Annabel investigates…. 

The different fad diets and what actually works…

 

As you scroll up and down social media, news outlets and the internet, the next best diet seems to have come to light. Do you really know what all the diets consist of, are you wondering which one would work for you?

Today, Annabel and the Longevity Exercise Physiology teams at Drummoyne, EdgecliffMarrickvilleBella VistaRandwick, PymbleBalmain and Neutral Bay  discuss thoughts on the common fad diets with a Sydney based Sports Dietitian, and whether they really work, and why fad diets come and go so often.

 

Have you ever heard of the Vegetarian Diet, the 5:2 diet, or the Paleo Diet? These are just a few diets which have come into the spotlight over the past couple of years very briefly. If fad diets are followed in the right way, with the right advice from a Dietitian, these diets can work effectively. Let’s delve into the more common fad diets out there currently.

 

To begin with let’s explain what a fad weight loss diet is. A fad diet is any diet that promises fast weight loss without a scientific basis. These diets often eliminate entire food groups and as a result do not provide a wide range of important nutrients. Fad diets may provide short-term results, but they are difficult to sustain and can cause serious health problems. The best approach to weight loss is to follow a long-term, balanced eating plan and to exercise regularly.

 

(Nadolsky, 2022)

 

The Keto Diet

Firstly, we discuss the Ketogenic diet, informally known as the Keto diet. Surprisingly, the Keto diet is not a new diet, it has been used in clinical settings for a while to treat many conditions. This specific diet requires individuals to lower their carbohydrate intake to extremely low levels. The aim of this diet is for ketosis, or the burning of fat is enabled and therefore your body can break down your fat stores and allow you to use this as fuel for energy. By replacing carbohydrates with fat within the diet, you tend to see a lot of foods including avocados, butter, eggs, and cream included within the keto diet. This diet profile includes 10% carbohydrates, 70-80% fats, and only 15-20% from protein.

 

“A common misconception with this diet, is that individuals who only focus on decreasing carbohydrate levels, are not accurately sticking to this diet. Achieving the accurate levels and ratios of fat, carbohydrates and protein is essential to precisely complete the Keto diet.”

 

If you can follow these ratios accurately, this diet can be very effective. Fair quality evidence has also demonstrated that, in general, the greater the decrease in carbohydrate intake, the greater the decrease in fibre intake. Although, it should be noted that not all lower carbohydrate diets had inadequate fibre and not all higher carbohydrate diets necessarily met fibre recommendations (Schenker, 2001).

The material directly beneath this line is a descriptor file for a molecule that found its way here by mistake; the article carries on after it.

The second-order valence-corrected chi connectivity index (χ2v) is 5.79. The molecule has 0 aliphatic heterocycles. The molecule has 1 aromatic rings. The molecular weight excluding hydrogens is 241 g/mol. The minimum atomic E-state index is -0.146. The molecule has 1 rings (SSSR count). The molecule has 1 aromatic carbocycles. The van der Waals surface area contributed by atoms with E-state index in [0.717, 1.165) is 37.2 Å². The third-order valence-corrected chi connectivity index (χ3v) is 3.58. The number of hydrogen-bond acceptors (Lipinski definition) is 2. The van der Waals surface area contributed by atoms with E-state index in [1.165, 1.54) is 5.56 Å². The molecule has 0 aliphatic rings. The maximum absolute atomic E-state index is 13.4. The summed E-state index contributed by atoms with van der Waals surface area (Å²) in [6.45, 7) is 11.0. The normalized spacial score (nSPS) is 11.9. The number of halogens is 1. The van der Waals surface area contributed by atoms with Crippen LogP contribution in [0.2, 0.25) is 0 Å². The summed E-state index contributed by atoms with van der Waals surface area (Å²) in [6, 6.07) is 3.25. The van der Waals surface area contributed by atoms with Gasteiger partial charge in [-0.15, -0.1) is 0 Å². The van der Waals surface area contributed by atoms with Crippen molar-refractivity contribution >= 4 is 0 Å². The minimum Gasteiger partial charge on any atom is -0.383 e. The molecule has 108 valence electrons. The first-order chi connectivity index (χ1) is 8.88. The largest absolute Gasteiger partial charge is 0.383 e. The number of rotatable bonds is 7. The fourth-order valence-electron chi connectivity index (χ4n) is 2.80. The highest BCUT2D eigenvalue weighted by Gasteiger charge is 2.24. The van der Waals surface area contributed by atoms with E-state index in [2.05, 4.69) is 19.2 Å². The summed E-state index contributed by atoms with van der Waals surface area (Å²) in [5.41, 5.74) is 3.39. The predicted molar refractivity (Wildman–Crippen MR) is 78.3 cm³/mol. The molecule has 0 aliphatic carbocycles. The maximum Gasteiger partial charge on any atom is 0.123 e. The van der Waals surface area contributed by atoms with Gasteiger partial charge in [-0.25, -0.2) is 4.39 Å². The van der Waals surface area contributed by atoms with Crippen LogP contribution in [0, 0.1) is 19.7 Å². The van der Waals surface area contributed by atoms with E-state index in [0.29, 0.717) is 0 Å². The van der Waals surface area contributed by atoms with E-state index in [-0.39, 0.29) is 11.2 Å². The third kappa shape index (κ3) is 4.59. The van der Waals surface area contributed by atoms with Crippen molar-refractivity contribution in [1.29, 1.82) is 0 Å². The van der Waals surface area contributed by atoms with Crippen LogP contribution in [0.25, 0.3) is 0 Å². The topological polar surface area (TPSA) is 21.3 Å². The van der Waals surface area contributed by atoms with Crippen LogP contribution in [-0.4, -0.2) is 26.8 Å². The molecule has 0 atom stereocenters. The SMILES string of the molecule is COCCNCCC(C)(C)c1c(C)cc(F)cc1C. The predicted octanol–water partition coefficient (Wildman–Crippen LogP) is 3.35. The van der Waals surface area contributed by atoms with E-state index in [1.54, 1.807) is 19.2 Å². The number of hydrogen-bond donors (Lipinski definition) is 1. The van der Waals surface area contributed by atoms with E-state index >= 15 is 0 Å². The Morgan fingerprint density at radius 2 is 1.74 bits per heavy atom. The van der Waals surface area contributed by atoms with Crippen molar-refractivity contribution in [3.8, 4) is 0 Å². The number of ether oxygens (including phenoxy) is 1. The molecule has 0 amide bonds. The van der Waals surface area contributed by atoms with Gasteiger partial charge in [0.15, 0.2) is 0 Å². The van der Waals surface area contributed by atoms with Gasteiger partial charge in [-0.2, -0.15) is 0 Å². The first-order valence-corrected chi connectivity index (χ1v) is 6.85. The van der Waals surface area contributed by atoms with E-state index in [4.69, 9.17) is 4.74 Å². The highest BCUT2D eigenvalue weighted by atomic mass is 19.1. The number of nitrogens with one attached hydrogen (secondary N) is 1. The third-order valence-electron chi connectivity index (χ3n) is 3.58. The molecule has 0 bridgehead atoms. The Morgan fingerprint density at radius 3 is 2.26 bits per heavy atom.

The Paleo Diet

The paleo diet has become more common over the last couple of years, with more individuals choosing to stick to this form of diet. This style of dietary intake is vastly different to the keto diet, as it includes more fruits and starchy vegetab

les such as sweet potato. Like the keto diet, reducing carbohydrates is critical but rather than the low ratio of 10% carbohydrates seen in the Keto diet, the Paleo diet requires carbohydrate intake of approximately 20-30%. The focus on fresh, unpro

cessed food naturally supports weight loss, as does the complete avoidance of processed carbohydrates. The only downside tends to be an especially low intake of dietary calcium and while fibre intake from vegetables and fruit may be adequate,  people find the lack of insoluble fibre intake from grains and legumes can result in constipation. There is fair evidence that following a Paleo diet can result in short-term (up to 18 months) weight loss in individuals with obesity, as compared to a Mediterranean-like diet, a diabetic diet, or a low fat/high fibre diet (Paleolithic Diet Summary of Recommendations and Evidence, 2015).

The 5:2 Diet

The 5:2 diet, is considered a fasting diet. This specific diet requires individuals to commit to two very low calorie, less than 500 calories per day each week. It appears that significantly restricting calorie intake for brief periods has multiple metabolic benefits in the body which in turn, supports fat metabolism. The biggest issue is that you will not lose weight as quickly as many desire to. There are no restrictions on the types of food you can eat, however a balanced diet is emphasised. The 5:2 and similar intermittent-fasting diets are said to be easier to follow than traditional calorie restriction, and an advantage is that you do not have to exclude any food groups (Fisher, 2022).

 

Always ensure that before commencing any diet, get advice and support from an Accredited Practicing Dietitian, who has a special interest in this area. Accredited Practicing Dietitian’s can work with you to make sure you meet your individual nutrition needs.

 

If you are looking for a recommendation for a Dietitian or to begin an exercise program, give Longevity Exercise Physiology Edgecliff, Pymble, Marrickville, Randwick, Drummoyne, Balmain, Bella Vista, and Neutral Bay a call on 1300 964 002 to book in a session today!

 

Written by Annabel Bergman

References:

Fisher, R. (2022). What is the 5:2 diet?. BBC Good Food

(2015). Paleolithic Diet Summary of Recommendations and Evidence [Ebook].

Schenker, S. (2001). The truth about fad diets. BMJ323(Suppl S3), 0109318. doi: 10.1136/sbmj.0109318

Nadolsky, K. (2022). Fad Diets Explained. Retrieved 24 February 2022, from https://www.aace.com/disease-and-conditions/nutrition-and-obesity/fad-diets-explained